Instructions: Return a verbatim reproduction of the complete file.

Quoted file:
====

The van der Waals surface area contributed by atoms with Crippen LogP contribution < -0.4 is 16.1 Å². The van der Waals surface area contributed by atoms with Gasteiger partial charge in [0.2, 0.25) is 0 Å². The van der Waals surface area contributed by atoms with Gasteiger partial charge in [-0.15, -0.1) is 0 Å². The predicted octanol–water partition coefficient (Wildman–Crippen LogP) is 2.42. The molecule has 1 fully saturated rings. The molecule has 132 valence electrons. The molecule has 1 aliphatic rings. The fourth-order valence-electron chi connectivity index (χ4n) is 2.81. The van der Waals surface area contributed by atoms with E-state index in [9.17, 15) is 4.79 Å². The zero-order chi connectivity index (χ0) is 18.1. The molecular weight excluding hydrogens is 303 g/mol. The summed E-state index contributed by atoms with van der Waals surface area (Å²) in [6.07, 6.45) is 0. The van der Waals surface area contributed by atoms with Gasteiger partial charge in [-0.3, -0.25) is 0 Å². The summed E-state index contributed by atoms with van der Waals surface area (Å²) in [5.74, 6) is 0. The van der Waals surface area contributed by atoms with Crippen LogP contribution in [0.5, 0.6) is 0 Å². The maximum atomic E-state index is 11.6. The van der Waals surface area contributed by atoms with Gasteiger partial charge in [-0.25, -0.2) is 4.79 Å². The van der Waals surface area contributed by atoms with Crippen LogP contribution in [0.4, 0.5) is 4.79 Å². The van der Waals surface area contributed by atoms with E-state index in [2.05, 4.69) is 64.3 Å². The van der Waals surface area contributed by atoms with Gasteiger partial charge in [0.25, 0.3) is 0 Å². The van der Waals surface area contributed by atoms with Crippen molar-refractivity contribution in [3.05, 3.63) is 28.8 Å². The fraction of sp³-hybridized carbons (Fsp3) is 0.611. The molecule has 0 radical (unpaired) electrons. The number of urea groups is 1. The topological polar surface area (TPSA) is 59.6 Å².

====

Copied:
The van der Waals surface area contributed by atoms with Crippen LogP contribution < -0.4 is 16.1 Å². The van der Waals surface area contributed by atoms with Gasteiger partial charge in [0.2, 0.25) is 0 Å². The van der Waals surface area contributed by atoms with Gasteiger partial charge in [-0.15, -0.1) is 0 Å². The predicted octanol–water partition coefficient (Wildman–Crippen LogP) is 2.42. The molecule has 1 fully saturated rings. The molecule has 132 valence electrons. The molecule has 1 aliphatic rings. The fourth-order valence-electron chi connectivity index (χ4n) is 2.81. The van der Waals surface area contributed by atoms with E-state index in [9.17, 15) is 4.79 Å². The zero-order chi connectivity index (χ0) is 18.1. The molecular weight excluding hydrogens is 303 g/mol. The summed E-state index contributed by atoms with van der Waals surface area (Å²) in [6.07, 6.45) is 0. The van der Waals surface area contributed by atoms with Gasteiger partial charge in [-0.3, -0.25) is 0 Å². The summed E-state index contributed by atoms with van der Waals surface area (Å²) in [5.74, 6) is 0. The van der Waals surface area contributed by atoms with Crippen LogP contribution in [0.5, 0.6) is 0 Å². The maximum atomic E-state index is 11.6. The van der Waals surface area contributed by atoms with Gasteiger partial charge in [-0.25, -0.2) is 4.79 Å². The van der Waals surface area contributed by atoms with Crippen LogP contribution in [0.4, 0.5) is 4.79 Å². The van der Waals surface area contributed by atoms with E-state index in [2.05, 4.69) is 64.3 Å². The van der Waals surface area contributed by atoms with Gasteiger partial charge in [0.25, 0.3) is 0 Å². The van der Waals surface area contributed by atoms with Crippen molar-refractivity contribution in [3.05, 3.63) is 28.8 Å². The fraction of sp³-hybridized carbons (Fsp3) is 0.611. The molecule has 0 radical (unpaired) electrons. The number of urea groups is 1. The topological polar surface area (TPSA) is 59.6 Å².